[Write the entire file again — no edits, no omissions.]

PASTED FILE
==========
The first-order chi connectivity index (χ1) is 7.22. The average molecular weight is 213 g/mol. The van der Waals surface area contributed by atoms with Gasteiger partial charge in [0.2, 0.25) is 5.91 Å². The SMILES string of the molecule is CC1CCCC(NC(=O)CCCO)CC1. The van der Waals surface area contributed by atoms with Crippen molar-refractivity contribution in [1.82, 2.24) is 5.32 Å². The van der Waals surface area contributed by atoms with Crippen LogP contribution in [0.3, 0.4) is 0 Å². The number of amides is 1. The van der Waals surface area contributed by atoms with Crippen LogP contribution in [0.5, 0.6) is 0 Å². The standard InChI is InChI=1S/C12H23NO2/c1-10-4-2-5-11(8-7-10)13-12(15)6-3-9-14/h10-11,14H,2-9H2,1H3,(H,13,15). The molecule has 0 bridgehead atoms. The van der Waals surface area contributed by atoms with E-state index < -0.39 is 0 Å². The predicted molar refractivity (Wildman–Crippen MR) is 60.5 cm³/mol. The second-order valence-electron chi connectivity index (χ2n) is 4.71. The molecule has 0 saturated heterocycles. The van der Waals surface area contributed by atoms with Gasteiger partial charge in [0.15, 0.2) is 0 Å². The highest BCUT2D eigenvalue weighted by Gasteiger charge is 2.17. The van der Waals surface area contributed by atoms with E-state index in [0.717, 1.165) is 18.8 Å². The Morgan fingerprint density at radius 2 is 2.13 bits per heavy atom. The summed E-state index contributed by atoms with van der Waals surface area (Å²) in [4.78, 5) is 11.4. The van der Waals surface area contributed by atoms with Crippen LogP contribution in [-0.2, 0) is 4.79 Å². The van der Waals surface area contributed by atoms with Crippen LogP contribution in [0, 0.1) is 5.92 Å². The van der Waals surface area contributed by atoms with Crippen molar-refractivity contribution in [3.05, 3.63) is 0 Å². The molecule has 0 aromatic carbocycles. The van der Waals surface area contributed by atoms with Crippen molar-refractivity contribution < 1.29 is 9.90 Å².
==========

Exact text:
The first-order chi connectivity index (χ1) is 7.22. The average molecular weight is 213 g/mol. The van der Waals surface area contributed by atoms with Gasteiger partial charge in [0.2, 0.25) is 5.91 Å². The SMILES string of the molecule is CC1CCCC(NC(=O)CCCO)CC1. The van der Waals surface area contributed by atoms with Crippen molar-refractivity contribution in [1.82, 2.24) is 5.32 Å². The van der Waals surface area contributed by atoms with Crippen LogP contribution in [0.3, 0.4) is 0 Å². The number of amides is 1. The van der Waals surface area contributed by atoms with Crippen LogP contribution in [0.5, 0.6) is 0 Å². The standard InChI is InChI=1S/C12H23NO2/c1-10-4-2-5-11(8-7-10)13-12(15)6-3-9-14/h10-11,14H,2-9H2,1H3,(H,13,15). The molecule has 0 bridgehead atoms. The van der Waals surface area contributed by atoms with E-state index < -0.39 is 0 Å². The predicted molar refractivity (Wildman–Crippen MR) is 60.5 cm³/mol. The second-order valence-electron chi connectivity index (χ2n) is 4.71. The molecule has 0 saturated heterocycles. The van der Waals surface area contributed by atoms with Gasteiger partial charge in [0.15, 0.2) is 0 Å². The highest BCUT2D eigenvalue weighted by Gasteiger charge is 2.17. The van der Waals surface area contributed by atoms with E-state index in [0.717, 1.165) is 18.8 Å². The Morgan fingerprint density at radius 2 is 2.13 bits per heavy atom. The summed E-state index contributed by atoms with van der Waals surface area (Å²) in [4.78, 5) is 11.4. The van der Waals surface area contributed by atoms with Crippen LogP contribution in [-0.2, 0) is 4.79 Å². The van der Waals surface area contributed by atoms with Crippen LogP contribution in [0, 0.1) is 5.92 Å². The van der Waals surface area contributed by atoms with Crippen molar-refractivity contribution in [3.05, 3.63) is 0 Å². The molecule has 0 aromatic carbocycles. The van der Waals surface area contributed by atoms with Crippen molar-refractivity contribution < 1.29 is 9.90 Å².